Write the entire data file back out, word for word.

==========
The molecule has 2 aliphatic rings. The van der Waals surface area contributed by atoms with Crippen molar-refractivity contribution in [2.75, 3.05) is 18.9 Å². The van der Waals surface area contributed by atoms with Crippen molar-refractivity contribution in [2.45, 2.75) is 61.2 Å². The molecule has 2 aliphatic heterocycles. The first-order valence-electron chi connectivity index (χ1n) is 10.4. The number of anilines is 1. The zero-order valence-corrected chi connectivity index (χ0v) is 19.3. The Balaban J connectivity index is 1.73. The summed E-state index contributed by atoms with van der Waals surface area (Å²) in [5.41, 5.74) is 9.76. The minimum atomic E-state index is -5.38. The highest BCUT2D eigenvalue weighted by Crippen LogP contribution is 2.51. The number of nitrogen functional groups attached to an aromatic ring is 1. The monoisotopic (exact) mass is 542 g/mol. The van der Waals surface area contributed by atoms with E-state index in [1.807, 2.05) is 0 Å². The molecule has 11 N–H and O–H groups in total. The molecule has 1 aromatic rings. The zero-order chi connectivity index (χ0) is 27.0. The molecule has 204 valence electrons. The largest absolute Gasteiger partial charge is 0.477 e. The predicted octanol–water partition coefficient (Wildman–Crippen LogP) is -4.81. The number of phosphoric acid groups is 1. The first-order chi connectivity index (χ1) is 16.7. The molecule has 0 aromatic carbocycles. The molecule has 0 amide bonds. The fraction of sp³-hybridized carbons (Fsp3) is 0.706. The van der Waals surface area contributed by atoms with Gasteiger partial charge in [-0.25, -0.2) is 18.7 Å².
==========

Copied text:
The molecule has 2 aliphatic rings. The van der Waals surface area contributed by atoms with Crippen molar-refractivity contribution in [2.75, 3.05) is 18.9 Å². The van der Waals surface area contributed by atoms with Crippen molar-refractivity contribution in [2.45, 2.75) is 61.2 Å². The molecule has 2 aliphatic heterocycles. The first-order valence-electron chi connectivity index (χ1n) is 10.4. The number of anilines is 1. The zero-order valence-corrected chi connectivity index (χ0v) is 19.3. The Balaban J connectivity index is 1.73. The summed E-state index contributed by atoms with van der Waals surface area (Å²) in [5.41, 5.74) is 9.76. The minimum atomic E-state index is -5.38. The highest BCUT2D eigenvalue weighted by Crippen LogP contribution is 2.51. The number of nitrogen functional groups attached to an aromatic ring is 1. The monoisotopic (exact) mass is 542 g/mol. The van der Waals surface area contributed by atoms with E-state index in [1.807, 2.05) is 0 Å². The molecule has 11 N–H and O–H groups in total. The molecule has 1 aromatic rings. The zero-order chi connectivity index (χ0) is 27.0. The molecule has 204 valence electrons. The largest absolute Gasteiger partial charge is 0.477 e. The predicted octanol–water partition coefficient (Wildman–Crippen LogP) is -4.81. The number of phosphoric acid groups is 1. The first-order chi connectivity index (χ1) is 16.7. The molecule has 0 aromatic carbocycles. The molecule has 0 amide bonds. The fraction of sp³-hybridized carbons (Fsp3) is 0.706. The van der Waals surface area contributed by atoms with Gasteiger partial charge in [-0.25, -0.2) is 18.7 Å².